Pilot program supports some college, no-degree adults in Adams County
DENVER – April 6, 2021: The Colorado Department of Higher Education’s (CDHE) Colorado Opportunity Scholarship Initiative (COSI) and One Million Degrees (OMD) today announced the launch of “Finish What You Started,” a two-year pilot program providing wraparound support services for low-income Adams County, Colorado adults, aged 25+, to obtain college credentials or degrees. OMD will work closely with COSI, community-based organizations, and local college partners to recruit and enroll 150-200 students and measure outcomes, persistence towards degree completion, and improved earnings in the workforce.
With $300,000 in funding from COSI’s Pay for Success Community Partnership Program, OMD and COSI will collaborate with the Rocky Mountain Partnership, Adams County Workforce & Business Center, Front Range Community College, and Metropolitan State University of Denver, to bring its evidence-based service model to Adams County. The goal is to expand the model statewide as part of Colorado’s plan to achieve 66% credential attainment.
"Adams County has roughly 65,000 adults with some college, but no degree,” said Dr. Angie Paccione, executive director of CDHE. “I’m thrilled that we’re piloting this program in Adams County to give more Colorado adults the opportunity to pursue their passion and finish what they start. Colorado’s economic recovery depends on building a robust workforce with the education they need to succeed in a career pathway they love.”
“On behalf of Rocky Mountain Partnership, we are delighted to be supporting the Finish What You Started pilot to ensure that this work aligns with the intentional work underway in Adams County to improve economic and social mobility in this region,” added Becky Hoffman, CEO, Rocky Mountain Partnership Backbone Team.
“We are thrilled to partner with COSI and community leaders on this important pilot program to expand education and career opportunities for Adams County residents,” said Paige Ponder, CEO of One Million Degrees, a national leader in increasing college enrollment and persistence among under-represented students through its holistic system of academic, professional, personal, and financial support. “Colorado is leading the way in putting in place the programs and processes to close attainment gaps for all students, and we look forward to being a part of this collaborative and groundbreaking initiative.”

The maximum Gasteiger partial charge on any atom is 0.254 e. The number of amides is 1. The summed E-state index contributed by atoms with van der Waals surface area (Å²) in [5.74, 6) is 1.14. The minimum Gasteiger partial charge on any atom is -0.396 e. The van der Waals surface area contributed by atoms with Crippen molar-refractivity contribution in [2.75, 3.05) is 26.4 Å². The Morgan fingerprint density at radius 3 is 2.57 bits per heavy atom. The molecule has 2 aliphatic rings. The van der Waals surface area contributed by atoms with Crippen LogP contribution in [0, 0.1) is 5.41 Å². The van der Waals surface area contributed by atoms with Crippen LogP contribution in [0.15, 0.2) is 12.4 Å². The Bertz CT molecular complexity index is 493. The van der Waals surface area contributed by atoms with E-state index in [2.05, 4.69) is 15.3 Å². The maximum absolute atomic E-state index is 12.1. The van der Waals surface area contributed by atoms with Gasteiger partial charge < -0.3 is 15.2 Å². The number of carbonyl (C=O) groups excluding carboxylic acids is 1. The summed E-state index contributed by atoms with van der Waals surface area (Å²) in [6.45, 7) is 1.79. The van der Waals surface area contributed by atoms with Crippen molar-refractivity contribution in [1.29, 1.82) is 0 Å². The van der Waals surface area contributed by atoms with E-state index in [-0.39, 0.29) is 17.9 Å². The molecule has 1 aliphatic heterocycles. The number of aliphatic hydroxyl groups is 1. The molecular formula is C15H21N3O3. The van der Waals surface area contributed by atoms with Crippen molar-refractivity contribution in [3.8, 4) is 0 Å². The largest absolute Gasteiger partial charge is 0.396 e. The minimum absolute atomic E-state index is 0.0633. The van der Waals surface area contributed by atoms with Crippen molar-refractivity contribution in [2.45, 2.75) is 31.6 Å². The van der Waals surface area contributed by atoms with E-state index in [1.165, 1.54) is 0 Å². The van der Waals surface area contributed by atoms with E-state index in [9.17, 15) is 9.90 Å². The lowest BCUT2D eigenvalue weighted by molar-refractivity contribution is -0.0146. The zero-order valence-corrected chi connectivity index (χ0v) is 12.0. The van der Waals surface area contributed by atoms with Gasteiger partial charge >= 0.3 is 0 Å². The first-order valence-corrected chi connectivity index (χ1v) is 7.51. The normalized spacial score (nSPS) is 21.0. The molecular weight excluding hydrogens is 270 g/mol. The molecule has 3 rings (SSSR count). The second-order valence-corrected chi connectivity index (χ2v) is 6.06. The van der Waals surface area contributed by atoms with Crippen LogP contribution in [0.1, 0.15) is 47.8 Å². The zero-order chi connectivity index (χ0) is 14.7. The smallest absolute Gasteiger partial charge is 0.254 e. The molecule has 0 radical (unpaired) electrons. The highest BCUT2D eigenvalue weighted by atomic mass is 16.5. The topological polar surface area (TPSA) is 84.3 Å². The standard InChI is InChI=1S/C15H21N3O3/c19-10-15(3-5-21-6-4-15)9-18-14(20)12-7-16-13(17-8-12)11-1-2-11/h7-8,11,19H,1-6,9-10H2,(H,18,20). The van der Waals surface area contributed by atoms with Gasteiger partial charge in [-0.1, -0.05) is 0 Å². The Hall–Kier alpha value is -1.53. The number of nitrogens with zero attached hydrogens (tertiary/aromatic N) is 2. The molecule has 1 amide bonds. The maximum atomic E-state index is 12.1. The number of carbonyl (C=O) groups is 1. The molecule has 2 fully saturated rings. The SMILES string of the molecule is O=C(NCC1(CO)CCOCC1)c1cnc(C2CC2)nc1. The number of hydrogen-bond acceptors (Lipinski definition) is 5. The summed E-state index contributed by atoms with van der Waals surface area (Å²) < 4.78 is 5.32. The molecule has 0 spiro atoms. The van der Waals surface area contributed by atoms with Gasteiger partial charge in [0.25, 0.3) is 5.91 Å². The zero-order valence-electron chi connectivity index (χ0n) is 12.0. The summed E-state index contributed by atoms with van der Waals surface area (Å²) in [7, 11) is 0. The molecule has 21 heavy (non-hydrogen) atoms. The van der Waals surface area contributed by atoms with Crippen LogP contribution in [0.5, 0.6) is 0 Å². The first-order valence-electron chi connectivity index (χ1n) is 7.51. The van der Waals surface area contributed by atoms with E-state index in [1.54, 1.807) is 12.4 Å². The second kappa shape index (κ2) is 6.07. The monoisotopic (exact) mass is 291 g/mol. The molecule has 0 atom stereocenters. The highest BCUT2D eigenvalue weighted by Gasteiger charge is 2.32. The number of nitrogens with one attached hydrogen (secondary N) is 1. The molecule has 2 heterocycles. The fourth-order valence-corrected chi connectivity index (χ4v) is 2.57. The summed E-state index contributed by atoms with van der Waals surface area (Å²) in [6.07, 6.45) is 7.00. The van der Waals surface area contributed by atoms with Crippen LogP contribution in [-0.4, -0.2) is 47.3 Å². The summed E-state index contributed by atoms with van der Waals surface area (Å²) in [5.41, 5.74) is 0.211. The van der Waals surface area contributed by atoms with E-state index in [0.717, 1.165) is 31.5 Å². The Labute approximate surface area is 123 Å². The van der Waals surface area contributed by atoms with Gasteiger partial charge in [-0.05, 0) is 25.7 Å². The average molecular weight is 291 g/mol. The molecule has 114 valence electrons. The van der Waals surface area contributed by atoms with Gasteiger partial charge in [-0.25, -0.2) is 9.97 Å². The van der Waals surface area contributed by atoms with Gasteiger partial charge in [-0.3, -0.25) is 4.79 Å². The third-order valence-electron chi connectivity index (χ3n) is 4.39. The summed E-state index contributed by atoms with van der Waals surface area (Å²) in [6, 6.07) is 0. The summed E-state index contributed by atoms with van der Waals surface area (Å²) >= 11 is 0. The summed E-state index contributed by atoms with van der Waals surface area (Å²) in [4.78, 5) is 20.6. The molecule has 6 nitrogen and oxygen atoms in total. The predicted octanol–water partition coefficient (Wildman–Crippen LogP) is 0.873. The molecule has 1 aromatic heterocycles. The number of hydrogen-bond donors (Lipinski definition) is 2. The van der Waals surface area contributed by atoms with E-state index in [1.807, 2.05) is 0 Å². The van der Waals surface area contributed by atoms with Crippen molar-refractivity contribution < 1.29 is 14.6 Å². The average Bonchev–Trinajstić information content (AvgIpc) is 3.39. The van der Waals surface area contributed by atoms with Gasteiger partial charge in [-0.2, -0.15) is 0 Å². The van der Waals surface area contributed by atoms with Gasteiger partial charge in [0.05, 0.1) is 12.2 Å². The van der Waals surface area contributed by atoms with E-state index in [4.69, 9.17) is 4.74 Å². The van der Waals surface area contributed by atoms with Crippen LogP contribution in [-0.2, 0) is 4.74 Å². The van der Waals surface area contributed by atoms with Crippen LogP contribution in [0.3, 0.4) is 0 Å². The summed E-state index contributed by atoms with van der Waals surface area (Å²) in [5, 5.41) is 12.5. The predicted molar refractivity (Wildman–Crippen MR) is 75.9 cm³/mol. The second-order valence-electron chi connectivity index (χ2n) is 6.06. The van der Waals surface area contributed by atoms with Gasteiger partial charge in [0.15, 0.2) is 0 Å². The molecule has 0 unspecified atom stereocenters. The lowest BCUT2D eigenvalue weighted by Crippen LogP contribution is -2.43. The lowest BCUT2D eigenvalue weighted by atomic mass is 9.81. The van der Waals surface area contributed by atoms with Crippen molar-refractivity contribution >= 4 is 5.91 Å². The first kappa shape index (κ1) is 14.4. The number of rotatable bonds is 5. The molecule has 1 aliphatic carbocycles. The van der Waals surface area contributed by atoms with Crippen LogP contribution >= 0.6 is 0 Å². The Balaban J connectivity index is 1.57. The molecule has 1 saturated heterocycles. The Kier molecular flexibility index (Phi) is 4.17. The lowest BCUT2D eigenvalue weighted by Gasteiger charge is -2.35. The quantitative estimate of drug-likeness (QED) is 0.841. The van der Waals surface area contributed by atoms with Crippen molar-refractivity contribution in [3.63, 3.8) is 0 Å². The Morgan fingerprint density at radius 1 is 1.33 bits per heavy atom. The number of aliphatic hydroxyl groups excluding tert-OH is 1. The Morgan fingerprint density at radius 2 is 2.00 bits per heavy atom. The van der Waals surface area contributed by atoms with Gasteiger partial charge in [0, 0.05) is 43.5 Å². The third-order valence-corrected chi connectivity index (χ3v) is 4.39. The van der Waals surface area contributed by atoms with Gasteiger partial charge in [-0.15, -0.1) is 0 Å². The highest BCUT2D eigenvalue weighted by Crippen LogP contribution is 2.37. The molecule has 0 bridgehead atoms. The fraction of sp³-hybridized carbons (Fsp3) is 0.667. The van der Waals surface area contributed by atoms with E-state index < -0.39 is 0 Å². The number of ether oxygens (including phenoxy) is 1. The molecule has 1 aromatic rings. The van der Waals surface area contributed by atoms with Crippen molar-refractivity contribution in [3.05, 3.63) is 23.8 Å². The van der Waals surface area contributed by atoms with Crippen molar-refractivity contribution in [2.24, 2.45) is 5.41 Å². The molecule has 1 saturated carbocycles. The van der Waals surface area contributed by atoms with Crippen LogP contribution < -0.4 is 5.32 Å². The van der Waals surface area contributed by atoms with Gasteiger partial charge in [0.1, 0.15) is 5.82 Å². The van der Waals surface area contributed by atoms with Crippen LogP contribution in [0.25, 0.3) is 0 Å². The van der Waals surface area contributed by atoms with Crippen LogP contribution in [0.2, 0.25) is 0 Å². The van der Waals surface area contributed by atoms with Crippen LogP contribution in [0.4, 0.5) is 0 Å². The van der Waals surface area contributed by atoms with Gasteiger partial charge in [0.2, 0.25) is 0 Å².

Recruiting for the program is expected to begin in May. The program combines financial support with additional services such as career planning and student coaching, connection to community and public resources (e.g., transportation assistance, childcare centers, legal aid services, housing support, etc.), and career connections. The program will largely serve students of color and first-generation students with some college, encouraging them to re-enroll in postsecondary education and graduate.
OMD currently partners with the seven City Colleges of Chicago, plus Harper College, Prairie State College, and South Suburban College in the Chicago area, supporting 750 students, who are graduating at roughly twice the Illinois state average and are equipped with the skills necessary to help them successfully transition into the workforce. Research from the Inclusive Economy Lab at the University of Chicago finds that participation in the OMD program leads to a 35% increase in full-time enrollment and a 47% increase in full-time persistence to the next school term.
“Finish What You Started” will be structured as an outcomes-based contract with upfront funding to deliver services and bonus payments tied to successful re-enrollment, persistence, and completion outcomes being reinvested into the program over time. The Colorado Department of Higher Education is among the first state higher education agencies nationwide to use the Pay for Success (outcomes-based contract) model, partnering with Third Sector, who collaborates with government agencies to develop innovative contracts that align policy, dollars, data, and services to improve social outcomes, to improve postsecondary attainment by explicitly funding effective supportive services.